September 8, 2016 Biffy Clyro – Ellipsis (Album Review)
Considered one of the hottest bands in the United Kingdom, Biffy Clyro set out for Rock world domination. Winners of the 2013’s award for Best British band, Kilmarnrock, Scotland natives Biffy Clyro formed in 1995 and since have pumped out top-selling record after top-selling record. Reaching a peak with the platinum-selling 2009 album Only Revolutions, their 2013 follow-up hit, Opposites, hit #1 in the UK. Now in 2016, they look to up the ante with the release of their seventh studio album, Ellipsis. Released on July 8, 2016 via Warner Bros, in two short months, the album has already attained silver status and hit #1 in Scotland, Germany, Ireland, Switzerland, and the UK. Coining this album as the “best record we’ve made,” Ellipsis is bound to penetrate into the North American market in the coming months.
Made up of original members Simon Neil on guitar/vocals, Bassist James Johnston, and Drummer Ben Johnston, Biffy Clyro open the album with lead single “Wolves of Winter.” Debuting on March 21st on YouTube to a positive reception, it provides a strong backbone to the album as the band’s Post-Hardcore sounds blasts through the speakers. Fast-paced and rebellious, the song comes across as an anthem of sorts to those who stand alone and those who stand against what the band stands for. In addition, the mathematical Rock influence typical of the band is present, adding to the aggressive tonality of the track.
Next, “Friends and Enemies” booms with pounding drums. Fittingly named, the opening line establishes the theme of the song: “I see a choir coming down the hill, They’re singing devil songs a welded, twisted melody.” With catchy riffs and Pop Punk undertone, it finds a balance between upbeat and condemning. Then, “Animal Style” maintains a grungy vibe as the instruments gnash up chords, with a Rap style pacing to the lyrics that are raw and primitive. Making a change of pace, “Re-Arrange” slows everything down a bit with its dissonant underwater sound. A bit dreamy and melancholic, the track comes off as hopeful and lost at the same time.
In complete contrast to the previous song, “Herex” brings back the rebellion and Pop Punk sound the listener has been accustomed to on Ellipsis. This cut forewarns “Don’t lose what’s already lost;” a narrative that is complex and confused as it questions what true love actually is. True to style and very emotionally driven, the song keeps the pacing of the album smooth. Thereafter, on “Medicine,” there is light acoustic strumming, mellowing out the previously fast once again. Featuring only vocal and acoustic guitar, it is a breakup song to the core, focusing its intensive on the feeling of splitting apart, in the narrator’s own words, taking separate roads.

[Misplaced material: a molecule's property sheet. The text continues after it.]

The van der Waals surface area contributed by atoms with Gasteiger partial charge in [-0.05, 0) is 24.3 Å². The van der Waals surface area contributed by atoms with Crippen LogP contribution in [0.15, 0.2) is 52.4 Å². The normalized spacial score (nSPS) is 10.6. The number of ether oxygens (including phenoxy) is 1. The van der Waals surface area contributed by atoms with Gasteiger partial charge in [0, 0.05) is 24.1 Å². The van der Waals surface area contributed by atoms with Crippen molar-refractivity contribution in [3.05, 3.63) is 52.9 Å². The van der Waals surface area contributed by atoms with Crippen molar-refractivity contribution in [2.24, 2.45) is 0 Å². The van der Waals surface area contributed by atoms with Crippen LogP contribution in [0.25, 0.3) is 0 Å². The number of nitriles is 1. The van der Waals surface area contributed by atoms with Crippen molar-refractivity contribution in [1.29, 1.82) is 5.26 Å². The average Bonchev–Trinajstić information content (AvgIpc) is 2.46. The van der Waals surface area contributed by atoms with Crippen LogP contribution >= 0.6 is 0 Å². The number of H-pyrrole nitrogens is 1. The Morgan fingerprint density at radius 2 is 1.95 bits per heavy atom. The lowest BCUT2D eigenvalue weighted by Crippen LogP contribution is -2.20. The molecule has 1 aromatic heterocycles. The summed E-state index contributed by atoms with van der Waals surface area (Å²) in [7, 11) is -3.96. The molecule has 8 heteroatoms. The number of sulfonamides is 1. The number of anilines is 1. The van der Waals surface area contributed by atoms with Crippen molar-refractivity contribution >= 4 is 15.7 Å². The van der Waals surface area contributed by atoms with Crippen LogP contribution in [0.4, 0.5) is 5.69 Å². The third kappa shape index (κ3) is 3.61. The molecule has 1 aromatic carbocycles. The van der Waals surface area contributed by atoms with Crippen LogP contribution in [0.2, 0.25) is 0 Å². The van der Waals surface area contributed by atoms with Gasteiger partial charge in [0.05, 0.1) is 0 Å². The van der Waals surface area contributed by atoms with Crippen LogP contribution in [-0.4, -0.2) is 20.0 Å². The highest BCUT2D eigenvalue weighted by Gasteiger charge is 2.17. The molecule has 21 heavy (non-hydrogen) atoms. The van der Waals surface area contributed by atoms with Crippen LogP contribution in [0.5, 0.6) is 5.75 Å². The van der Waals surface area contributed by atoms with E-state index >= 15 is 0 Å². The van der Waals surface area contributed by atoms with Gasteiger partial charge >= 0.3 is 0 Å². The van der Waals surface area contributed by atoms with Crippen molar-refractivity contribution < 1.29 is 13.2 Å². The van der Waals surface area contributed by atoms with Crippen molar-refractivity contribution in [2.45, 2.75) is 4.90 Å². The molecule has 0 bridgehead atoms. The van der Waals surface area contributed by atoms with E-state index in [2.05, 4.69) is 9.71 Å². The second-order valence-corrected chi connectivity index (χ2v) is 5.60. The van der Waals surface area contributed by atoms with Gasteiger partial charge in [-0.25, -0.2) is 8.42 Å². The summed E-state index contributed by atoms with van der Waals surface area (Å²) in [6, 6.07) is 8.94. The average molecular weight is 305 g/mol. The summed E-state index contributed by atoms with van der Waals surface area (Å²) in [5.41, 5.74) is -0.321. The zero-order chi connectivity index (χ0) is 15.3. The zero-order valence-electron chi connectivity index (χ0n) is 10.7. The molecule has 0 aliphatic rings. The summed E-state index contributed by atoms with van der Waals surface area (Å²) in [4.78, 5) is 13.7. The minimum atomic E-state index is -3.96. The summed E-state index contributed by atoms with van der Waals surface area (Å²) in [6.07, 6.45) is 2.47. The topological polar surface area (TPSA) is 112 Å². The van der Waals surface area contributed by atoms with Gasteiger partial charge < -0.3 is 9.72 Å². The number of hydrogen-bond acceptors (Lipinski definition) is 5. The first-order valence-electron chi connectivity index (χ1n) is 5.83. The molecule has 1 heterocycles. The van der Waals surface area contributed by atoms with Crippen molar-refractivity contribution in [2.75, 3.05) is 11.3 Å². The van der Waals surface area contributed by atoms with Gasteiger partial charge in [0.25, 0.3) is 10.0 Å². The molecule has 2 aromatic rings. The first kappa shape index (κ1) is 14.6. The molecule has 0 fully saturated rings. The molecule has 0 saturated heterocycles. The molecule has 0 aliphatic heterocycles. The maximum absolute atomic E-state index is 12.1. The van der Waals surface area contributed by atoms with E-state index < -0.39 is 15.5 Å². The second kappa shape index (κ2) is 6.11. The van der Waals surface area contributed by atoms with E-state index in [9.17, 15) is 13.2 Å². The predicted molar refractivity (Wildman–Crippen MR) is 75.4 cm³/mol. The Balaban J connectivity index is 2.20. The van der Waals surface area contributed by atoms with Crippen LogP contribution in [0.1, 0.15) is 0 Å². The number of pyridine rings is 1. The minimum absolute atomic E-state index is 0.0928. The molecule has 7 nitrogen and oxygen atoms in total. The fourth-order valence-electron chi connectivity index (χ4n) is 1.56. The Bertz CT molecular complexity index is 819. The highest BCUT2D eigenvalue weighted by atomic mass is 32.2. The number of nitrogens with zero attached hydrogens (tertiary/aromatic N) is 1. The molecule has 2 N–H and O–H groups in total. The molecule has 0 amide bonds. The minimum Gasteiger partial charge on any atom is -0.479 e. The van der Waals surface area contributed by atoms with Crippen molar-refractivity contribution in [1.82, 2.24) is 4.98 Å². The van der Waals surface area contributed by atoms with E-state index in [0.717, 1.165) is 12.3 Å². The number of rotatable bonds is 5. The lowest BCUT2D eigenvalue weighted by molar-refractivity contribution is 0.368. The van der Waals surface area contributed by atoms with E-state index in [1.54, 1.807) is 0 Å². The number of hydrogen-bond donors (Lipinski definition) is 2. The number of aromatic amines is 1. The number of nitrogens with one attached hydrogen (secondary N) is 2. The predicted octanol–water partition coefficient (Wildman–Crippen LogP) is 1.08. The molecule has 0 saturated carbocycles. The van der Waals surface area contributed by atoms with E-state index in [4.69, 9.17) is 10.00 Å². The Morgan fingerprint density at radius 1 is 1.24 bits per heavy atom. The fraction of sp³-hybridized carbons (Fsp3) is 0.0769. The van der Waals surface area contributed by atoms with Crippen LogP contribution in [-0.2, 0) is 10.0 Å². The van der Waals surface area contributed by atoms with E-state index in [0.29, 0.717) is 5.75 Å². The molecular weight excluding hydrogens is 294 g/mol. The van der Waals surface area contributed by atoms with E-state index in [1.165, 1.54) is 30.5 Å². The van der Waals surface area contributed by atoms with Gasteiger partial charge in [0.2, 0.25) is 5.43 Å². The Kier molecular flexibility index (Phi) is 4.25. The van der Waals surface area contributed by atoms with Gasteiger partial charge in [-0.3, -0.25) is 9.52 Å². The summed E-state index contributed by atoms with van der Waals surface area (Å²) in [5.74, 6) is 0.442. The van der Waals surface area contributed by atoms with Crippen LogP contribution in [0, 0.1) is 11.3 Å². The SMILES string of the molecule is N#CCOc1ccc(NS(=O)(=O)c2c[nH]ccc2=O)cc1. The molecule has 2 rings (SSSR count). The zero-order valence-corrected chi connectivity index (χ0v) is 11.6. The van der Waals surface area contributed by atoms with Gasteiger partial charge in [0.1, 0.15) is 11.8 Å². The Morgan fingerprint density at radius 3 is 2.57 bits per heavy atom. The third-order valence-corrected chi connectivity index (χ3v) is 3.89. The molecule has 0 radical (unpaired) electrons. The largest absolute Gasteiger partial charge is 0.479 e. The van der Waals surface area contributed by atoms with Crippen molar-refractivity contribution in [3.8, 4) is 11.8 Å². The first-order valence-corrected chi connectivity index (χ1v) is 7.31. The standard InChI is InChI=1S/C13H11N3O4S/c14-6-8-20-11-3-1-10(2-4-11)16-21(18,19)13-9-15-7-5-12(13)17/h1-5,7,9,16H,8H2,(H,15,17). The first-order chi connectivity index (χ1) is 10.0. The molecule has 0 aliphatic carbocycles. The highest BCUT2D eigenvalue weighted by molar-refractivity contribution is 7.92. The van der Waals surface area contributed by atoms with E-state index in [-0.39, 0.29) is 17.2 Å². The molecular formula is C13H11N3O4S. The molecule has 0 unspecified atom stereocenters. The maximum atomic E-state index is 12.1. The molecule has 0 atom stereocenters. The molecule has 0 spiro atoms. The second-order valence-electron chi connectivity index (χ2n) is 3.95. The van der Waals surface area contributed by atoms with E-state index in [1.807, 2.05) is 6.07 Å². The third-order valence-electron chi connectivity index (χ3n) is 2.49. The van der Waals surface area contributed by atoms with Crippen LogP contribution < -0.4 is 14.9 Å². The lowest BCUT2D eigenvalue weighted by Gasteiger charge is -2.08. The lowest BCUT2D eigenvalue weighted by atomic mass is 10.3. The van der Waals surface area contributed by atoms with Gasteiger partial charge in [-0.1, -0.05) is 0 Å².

Taking a Prog-Rock turn, very suddenly, “Flammable” opens with jilted chords and expressive lyrics in the chorus: “All of your self control, denies you the light, puts you in a hole, how come that no-one knows, you have a heart? Do you have a soul?” Searing and truthful, this song is meant to call out someone who believes they know best and remain unwilling to open their mind. Moving forward, “A Bang” blares in aggressively, painting a colorful depiction that seems once again condemning and vengeful. A theme of Ellipsis, the angry song is a welcome addition to the playlist.
Dialing back to a gentler and hopeful sound, “Small Wishes” is a bit tongue-in-cheek; sardonic in its storytelling. The composition itself seems to have a prevalent feel of “don’t believe all you hear,” or something to that effect. With vague lyrics and a happy vibe, the words are open to interpretation and can fit many meanings. Reintroducing a Pop sound, “Howl” has a nostalgic edge before the eleventh and final track, “People.” Their last hurrah, “People” is an ending song that lives in the present, a more romantic edge creeping in to an otherwise bitter album.
Overall, Ellipsis raises intrigue, it bounces somewhere between revenge, judgment, renewal, and romance. With the band’s typical Math-Rock pacing and intricate mix of genres, it is an interesting sound they have established. It is important for a band to grow and transform, to try new things, and these guys have done it pretty well. CrypticRock gives Ellipsis a 4 out of 5 stars for its eclectic style.